KRETZMANN, N. and STUMP, E.,
The Cambridge Companion to Aquinas: Volume 0, Part 0.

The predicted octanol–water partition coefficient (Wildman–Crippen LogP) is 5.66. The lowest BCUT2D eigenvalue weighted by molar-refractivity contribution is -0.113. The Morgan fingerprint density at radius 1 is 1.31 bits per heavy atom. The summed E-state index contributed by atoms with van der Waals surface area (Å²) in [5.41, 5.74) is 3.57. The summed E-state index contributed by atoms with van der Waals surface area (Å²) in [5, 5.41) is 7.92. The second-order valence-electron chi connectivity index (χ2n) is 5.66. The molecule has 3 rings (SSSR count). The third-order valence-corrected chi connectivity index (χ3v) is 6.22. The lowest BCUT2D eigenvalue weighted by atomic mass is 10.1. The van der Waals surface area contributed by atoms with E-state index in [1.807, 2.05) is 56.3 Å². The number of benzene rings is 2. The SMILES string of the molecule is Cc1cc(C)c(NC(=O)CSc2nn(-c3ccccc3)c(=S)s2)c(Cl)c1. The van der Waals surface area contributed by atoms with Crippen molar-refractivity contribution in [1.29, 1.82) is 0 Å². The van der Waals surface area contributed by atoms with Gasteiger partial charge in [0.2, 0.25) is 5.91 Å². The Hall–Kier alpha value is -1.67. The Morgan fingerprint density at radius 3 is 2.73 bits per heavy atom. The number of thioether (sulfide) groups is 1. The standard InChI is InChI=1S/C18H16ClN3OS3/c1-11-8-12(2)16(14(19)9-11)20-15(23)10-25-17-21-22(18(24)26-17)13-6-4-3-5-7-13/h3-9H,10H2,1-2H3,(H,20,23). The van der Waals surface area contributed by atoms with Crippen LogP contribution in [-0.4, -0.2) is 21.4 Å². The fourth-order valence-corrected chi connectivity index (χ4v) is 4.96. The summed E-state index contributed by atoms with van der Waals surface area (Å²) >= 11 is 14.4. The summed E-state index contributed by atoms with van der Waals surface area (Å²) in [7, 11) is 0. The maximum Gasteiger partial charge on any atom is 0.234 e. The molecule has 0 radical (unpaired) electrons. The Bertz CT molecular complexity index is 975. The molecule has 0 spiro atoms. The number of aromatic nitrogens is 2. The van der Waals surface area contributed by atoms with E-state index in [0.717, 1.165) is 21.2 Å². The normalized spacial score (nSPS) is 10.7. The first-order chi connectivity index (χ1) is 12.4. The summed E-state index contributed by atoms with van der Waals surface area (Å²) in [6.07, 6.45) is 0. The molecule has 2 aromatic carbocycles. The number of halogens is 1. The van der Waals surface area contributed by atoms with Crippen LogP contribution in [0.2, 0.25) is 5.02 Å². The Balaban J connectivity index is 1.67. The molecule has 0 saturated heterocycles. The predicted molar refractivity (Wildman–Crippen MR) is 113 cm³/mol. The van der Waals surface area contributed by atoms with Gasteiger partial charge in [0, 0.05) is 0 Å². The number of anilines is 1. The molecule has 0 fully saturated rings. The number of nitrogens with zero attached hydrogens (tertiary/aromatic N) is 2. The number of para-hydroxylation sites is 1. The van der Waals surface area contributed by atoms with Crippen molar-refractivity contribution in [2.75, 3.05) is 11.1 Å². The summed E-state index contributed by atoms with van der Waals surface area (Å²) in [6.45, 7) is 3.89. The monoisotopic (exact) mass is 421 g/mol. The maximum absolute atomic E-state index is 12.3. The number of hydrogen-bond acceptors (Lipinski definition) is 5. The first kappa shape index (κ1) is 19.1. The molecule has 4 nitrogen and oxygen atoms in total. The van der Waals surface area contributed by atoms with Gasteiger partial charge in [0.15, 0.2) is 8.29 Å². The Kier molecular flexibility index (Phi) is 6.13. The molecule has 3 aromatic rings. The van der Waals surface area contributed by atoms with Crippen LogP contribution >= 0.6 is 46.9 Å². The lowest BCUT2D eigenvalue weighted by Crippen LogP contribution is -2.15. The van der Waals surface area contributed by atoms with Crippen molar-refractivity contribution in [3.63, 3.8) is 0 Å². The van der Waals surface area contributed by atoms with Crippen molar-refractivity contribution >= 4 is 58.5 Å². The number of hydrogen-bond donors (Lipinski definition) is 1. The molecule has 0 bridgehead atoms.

Cambridge University Press, 1993. 314p. Paperback. Series: Cambridge Companions to Philosophy. Among the great philosophers of the Middle Ages Aquinas is unique in pursuing two apparently disparate projects. On the one hand he developed a philosophical understanding of Christian doctrine in a fully integrated system encompassing all natural and supernatural reality. On the other hand, he was convinced that Aristotle's philosophy afforded the best available philosophical component of such a system. In a relatively brief career Aquinas developed these projects in great detail and with an astonishing degree of success. In this volume ten leading scholars introduce all the important aspects of Aquinas' thought, ranging from its historical background and dependence on Greek, Islamic, and Jewish philosophy and theology, through the metaphysics, epistemology and ethics, to the philosophical approach to Biblical commentary. (Publisher's information).